American imposes concessionary contract terms on its pilots
September 14, 2012
American Airlines, having warned its pilot group that management would impose a new contract on them if they rejected a tentative agreement, followed through with that tactic this week to the dismay of the Allied Pilots Association, according to Dallas’ NBC affiliate station.
American’s pilots soundly rejected a tentative agreement that had less-concessionary terms than what was imposed on them. A bankruptcy judge last month ruled that American had the right to set aside the pilots’ current contract and impose new terms.
American’s pilot union will hold a strike vote Oct. 3; the expected approval from that vote does not mean the pilots will strike, as they will need permission from the National Mediation Board, the story said. One union member called the new contract terms, which began Wednesday night, “atomic” and said American has chosen a “nuclear option” instead of going back to the bargaining table.
The new pilot agreement is the last labor deal American has reworked as it moves through bankruptcy restructuring, having reached ratified deals with its other major labor groups. An American spokesman told NBC that imposing the new contract terms – lower pay, different work rules and more liberal rules on codesharing with other airlines – was regrettable but necessary for American to be able to compete.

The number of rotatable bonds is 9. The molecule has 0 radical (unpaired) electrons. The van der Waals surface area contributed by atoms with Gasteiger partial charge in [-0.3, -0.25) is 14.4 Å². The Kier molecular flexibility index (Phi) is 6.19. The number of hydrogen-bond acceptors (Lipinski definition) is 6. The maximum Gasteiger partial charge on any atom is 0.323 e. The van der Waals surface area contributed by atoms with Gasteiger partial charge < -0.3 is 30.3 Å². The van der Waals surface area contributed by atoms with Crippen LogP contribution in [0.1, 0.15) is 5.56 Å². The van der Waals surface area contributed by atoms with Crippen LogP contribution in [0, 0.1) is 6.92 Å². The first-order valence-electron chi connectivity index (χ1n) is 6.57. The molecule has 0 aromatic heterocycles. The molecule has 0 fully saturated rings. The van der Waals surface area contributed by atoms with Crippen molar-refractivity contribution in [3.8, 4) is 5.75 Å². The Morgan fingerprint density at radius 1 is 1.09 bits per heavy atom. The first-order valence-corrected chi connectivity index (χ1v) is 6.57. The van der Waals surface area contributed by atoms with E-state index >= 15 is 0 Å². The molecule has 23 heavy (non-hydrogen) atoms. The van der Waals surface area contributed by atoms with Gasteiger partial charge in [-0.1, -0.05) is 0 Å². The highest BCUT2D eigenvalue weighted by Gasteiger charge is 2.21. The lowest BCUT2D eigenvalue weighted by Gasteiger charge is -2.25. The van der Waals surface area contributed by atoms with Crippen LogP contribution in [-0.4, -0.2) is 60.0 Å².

American Airlines pilots knew the cuts were coming, but the union calls the new terms “atomic.” A company spokesperson tells NBC 5 that there’s no joy in making the cuts, but claims it has to be done for the airline to survive.
“What they’ve elected to do is really kick the hornet’s nest. They told us they were going to go slow, that they’d like to get back to the bargaining table, but they’ve chosen the nuclear option here
,” said First Officer Tom Hoban with the Allied Pilots Association.
Hoban said the cuts coming from American Airlines are just fueling pilots frustrations. The company got the green light last week from a judge to start slashing $370 million in pilot costs
. The airline isn’t wasting any time.
“We’re going to be working more days with less pay, under some pretty significant, onerous conditions,” said Hoban.
just a matter of time before they redo all the union contracts
they started with the big guns first and now coming after the rest of them..